Most Open Source applications tend to be general utilities or business software. Gallery, however, represents a new breed of applications designed for end users.
The project provides a Web-based photo gallery, complete with thumbnails, index pages, and simple navigation, all while making life simple for the administrator as well as the user. Its strong feature set earned Gallery the Product of the Month designation for October at SourceForge.net, our sister site.
Most of Gallery is a series of PHP routines meant to be run under a Web
server like Apache, Zeus, or even IIS (which is not explicitly supported,
but instructions are given on how to attempt to use it). The code is
distributed under the GPL, so anyone can download and use it.
When attempting an installation using Apache under Linux or Unix, you need
to make certain that you have
installed PHP4 for scripting, either Netpbm or
ImageMagick for image manipulation, and (optionally) Apache's mod_rewrite
to simplify URLs.
Gallery provides HTML documentation in its docs subdirectory.
Unfortunately, it lacks a decent README file.
Even if the file simply pointed to the top page of the installation
documentation, it would be an improvement. Better still would be a
pointer to the documentation plus a summary of the simplest form of
installation. That one addition could help new users get
over the "what do I do now?" hump after unpacking the tarball.
Once you locate the documentation, it does provide useful
information. It discusses the software you might need to install first
(as mentioned above). It then directs you to unpack the tarball in an
appropriate directory under your Web server's directory tree.
One fact it omits is just where in the tree an appropriate directory
should be located. Folks with a little background in Apache might well
believe that the directory should be under the cgi-bin portion of the
Apache tree. After all, Gallery contains executable PHP routines so
they should be placed under an executable subdirectory, no? Well, no. The PHP-based routines work from standard HTML portions of the Apache tree.
Once past that small hump, installing the rest of Gallery was easy. The
simple configure.sh script enables you to run the setup utility from a Web browser. The setup routine is self-explanatory, allowing you to select things like an administrator
password, ImageMagick or NetPBM, and a few other choices. It also
verifies that Gallery can locate all the pieces of software it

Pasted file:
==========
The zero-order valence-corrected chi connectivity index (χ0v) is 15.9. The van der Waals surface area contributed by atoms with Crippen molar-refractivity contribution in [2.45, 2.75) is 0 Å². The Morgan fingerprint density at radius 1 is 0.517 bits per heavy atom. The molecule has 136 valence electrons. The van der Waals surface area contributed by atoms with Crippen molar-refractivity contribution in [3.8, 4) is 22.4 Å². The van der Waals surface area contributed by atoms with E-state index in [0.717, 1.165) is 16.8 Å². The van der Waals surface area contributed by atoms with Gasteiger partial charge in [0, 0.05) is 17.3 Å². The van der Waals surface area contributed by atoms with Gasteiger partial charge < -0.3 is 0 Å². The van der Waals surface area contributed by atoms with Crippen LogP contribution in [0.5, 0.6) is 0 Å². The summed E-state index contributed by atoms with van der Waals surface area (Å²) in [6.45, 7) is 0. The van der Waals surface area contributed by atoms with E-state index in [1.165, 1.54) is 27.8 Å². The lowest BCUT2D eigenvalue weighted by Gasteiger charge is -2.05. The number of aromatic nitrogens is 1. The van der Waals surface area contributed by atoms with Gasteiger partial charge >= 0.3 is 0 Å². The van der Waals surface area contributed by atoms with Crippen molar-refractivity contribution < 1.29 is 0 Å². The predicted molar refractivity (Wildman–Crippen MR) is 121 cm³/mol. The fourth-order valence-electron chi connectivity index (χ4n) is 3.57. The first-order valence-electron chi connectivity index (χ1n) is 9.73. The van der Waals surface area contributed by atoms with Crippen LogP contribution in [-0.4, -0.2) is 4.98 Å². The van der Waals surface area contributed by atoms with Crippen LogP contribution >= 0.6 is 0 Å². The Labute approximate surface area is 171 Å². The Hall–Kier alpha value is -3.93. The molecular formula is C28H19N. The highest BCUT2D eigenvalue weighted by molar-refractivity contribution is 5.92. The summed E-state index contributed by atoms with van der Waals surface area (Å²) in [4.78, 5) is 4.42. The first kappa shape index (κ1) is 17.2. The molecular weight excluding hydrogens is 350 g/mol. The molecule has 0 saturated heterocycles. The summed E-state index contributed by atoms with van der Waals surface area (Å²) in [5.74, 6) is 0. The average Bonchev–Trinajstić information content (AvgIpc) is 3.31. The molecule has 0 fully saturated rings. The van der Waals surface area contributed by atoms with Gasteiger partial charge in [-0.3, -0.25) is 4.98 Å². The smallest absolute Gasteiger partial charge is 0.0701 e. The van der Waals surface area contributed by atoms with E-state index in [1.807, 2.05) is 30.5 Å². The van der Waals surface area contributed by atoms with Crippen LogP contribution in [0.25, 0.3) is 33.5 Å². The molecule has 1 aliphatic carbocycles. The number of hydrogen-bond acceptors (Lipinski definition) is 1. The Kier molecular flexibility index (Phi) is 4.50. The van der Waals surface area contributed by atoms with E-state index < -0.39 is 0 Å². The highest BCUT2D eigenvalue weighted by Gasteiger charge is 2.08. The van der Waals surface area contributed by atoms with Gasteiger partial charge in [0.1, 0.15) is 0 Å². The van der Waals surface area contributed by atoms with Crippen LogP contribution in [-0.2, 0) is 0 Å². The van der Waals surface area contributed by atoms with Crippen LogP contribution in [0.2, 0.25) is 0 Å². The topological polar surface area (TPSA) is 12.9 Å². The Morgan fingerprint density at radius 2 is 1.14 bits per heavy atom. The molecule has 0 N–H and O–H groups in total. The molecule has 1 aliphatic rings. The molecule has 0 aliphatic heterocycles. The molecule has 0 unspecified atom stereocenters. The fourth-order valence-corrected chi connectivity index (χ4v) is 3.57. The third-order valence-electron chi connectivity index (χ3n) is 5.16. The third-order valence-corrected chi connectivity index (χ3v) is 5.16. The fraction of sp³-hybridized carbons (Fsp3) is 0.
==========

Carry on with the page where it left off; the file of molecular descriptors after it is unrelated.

needs. Finally, once setup is complete, you need to run a simple
script that locks down the installation and makes the gallery safe to be
used by normal users.
Administration is a high point of this package. Point your Web browser to
your new Gallery Web site. Click on the login link, give your
administrator username and password, and you are ready to go.
Creating a new photo album is just a click away. Adding photos to the
album is a dream. Not only can you specify individual files to upload
into the album, you can also upload a ZIP file full of images to save
time. Even better, you can specify a directory or URL and let Gallery
upload all the images in that directory into the album. Once the upload
is complete, the photos are available on the Web site. No post-upload
configuration is necessary, although you have the option of customizing
things if you wish.
As a test, I uploaded a directory containing a few hundred digital photos. The upload process automatically resized large images,
generated thumbnails, and created default captions in just a few minutes
without any further interaction from me. This is a great feature which
makes the creation of large albums possible in a very short period of
Of course, once the pictures have been loaded into the system, the
administrator has the ability to customize a number of things. Captions
can be added or modified and descriptions can be attach to individual
pictures. Thumbnails and pictures can be rotated as needed for display
purposes. Pictures can be moved, deleted, or hidden from view as needed.
Images or entire albums can also be renamed at will.
The administrator and users can also view counters for the album and for
each picture, allowing the administrator to determine which pictures
capture the most interest.
The user experience
From a user's standpoint, Gallery is simple and
intuitive. Pages may be traversed sequentially via arrows or directly
via page numbers. Pictures appear as thumbnails; you click on one to reveal
the larger image. If the image happens to be very large, the first click
yields a version of the image with dimensions around 640x480.
Clicking on that picture displays the full-size image.
There is even a search function that allows users to
locate images associated with a given text string. Enter part
of a word and click on "search" to see thumbnails of
every picture which matches that text, organized by album. Very nice.
About the only feature that I found myself wanting was a way to advance
through an album by the first letter of a picture's name. Jumping to
pictures beginning with the letter "P," for instance, could save time if
you have a large group of images organized by name. However, I doubt the
lack of this facility will matter to most people.
Gallery performs a relatively simple task very well. Obviously, great care was taken to provide
administrators with functions that make it easy to assemble a
Web-based image gallery in a very short period of time. That's a
feature that makes Gallery a very useful project indeed.
Russell Pavlicek is a consultant and author dealing
with Linux in business. He is a panelist on The Linux
Show weekly Webcast, and is a contributor to a number
of Linux Web sites. He formerly wrote the Open Source
column for InfoWorld magazine.